Anyone can “take” a portrait. “Making” a portrait—which involves working closely with the subject, seeing the light and controlling the light—is a different story. In this article, I’ll share with you some of my favorite portraits along with 12 time-proven portrait techniques. Let’s go!
1. Balance The Light
I took the photograph that opens this article in a palace in Venice, Italy, during Carnival 2018. As you can see, the models are backlit by the strong light coming through large windows—yet we can see the detail of the masks and even the eyes of the models. What’s more, the room is evenly illuminated. This exposure is what’s called a fill-in flash shot; that is, I balanced the light from the flash to the room light so the image does not look like a flash shot. Here’s the technique:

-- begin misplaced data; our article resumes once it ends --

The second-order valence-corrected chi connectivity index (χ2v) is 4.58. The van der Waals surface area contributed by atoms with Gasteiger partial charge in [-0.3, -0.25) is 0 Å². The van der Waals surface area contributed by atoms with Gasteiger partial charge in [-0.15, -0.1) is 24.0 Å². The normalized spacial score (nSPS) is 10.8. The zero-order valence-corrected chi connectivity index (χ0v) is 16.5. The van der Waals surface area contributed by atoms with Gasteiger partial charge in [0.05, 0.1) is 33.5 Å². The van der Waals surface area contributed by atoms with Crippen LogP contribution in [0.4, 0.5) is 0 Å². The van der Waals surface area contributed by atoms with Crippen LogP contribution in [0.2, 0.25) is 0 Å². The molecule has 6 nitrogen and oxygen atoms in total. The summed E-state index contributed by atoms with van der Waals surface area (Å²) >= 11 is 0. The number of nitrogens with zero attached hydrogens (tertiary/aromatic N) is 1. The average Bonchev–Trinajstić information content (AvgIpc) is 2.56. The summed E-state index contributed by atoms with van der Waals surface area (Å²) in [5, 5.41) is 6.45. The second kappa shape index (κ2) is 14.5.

First: Compose your photograph.
Second: Set your camera on manual and, using a shutter speed of 1/200 sec. or slower, choose an aperture for the correct manual exposure. If you set a faster shutter speed, your flash may not sync with your camera.
Third: Turn on your flash (speedlight) and set it to ETTL or ITTL (fully automatic).
Fourth: Take a shot. If the subject is too dark, increase the flash exposure. If the subject is too bright, decrease the flash exposure.
It’s actually that easy.
Here’s a pair of before-and-after Carnival photographs that illustrate natural light (left) and fill-in flash (right). You see a big difference with a little effort.